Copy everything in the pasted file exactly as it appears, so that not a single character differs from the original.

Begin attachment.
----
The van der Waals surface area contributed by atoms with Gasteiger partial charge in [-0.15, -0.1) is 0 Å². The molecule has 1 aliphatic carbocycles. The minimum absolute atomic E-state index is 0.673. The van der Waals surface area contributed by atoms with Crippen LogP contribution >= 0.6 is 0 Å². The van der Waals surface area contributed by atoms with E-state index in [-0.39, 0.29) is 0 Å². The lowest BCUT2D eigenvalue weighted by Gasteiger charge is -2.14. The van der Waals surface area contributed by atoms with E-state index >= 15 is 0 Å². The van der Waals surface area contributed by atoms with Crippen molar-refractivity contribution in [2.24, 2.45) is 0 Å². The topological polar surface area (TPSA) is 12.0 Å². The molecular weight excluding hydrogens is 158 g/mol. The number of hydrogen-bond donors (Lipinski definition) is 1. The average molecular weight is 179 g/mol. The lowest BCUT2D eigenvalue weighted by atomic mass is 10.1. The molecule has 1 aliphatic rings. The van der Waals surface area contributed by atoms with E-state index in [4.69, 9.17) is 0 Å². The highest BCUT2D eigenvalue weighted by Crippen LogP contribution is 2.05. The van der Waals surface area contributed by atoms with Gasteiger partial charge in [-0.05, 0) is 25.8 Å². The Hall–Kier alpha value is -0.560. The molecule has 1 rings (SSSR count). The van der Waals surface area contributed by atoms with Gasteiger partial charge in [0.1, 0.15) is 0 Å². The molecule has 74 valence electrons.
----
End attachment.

The van der Waals surface area contributed by atoms with Gasteiger partial charge in [-0.15, -0.1) is 0 Å². The molecule has 1 aliphatic carbocycles. The minimum absolute atomic E-state index is 0.673. The van der Waals surface area contributed by atoms with Crippen LogP contribution >= 0.6 is 0 Å². The van der Waals surface area contributed by atoms with E-state index in [-0.39, 0.29) is 0 Å². The lowest BCUT2D eigenvalue weighted by Gasteiger charge is -2.14. The van der Waals surface area contributed by atoms with E-state index >= 15 is 0 Å². The van der Waals surface area contributed by atoms with Crippen molar-refractivity contribution in [2.24, 2.45) is 0 Å². The topological polar surface area (TPSA) is 12.0 Å². The molecular weight excluding hydrogens is 158 g/mol. The number of hydrogen-bond donors (Lipinski definition) is 1. The average molecular weight is 179 g/mol. The lowest BCUT2D eigenvalue weighted by atomic mass is 10.1. The molecule has 1 aliphatic rings. The van der Waals surface area contributed by atoms with E-state index in [4.69, 9.17) is 0 Å². The highest BCUT2D eigenvalue weighted by Crippen LogP contribution is 2.05. The van der Waals surface area contributed by atoms with Gasteiger partial charge in [-0.05, 0) is 25.8 Å². The Hall–Kier alpha value is -0.560. The molecule has 1 rings (SSSR count). The van der Waals surface area contributed by atoms with Gasteiger partial charge in [0.1, 0.15) is 0 Å². The molecule has 74 valence electrons.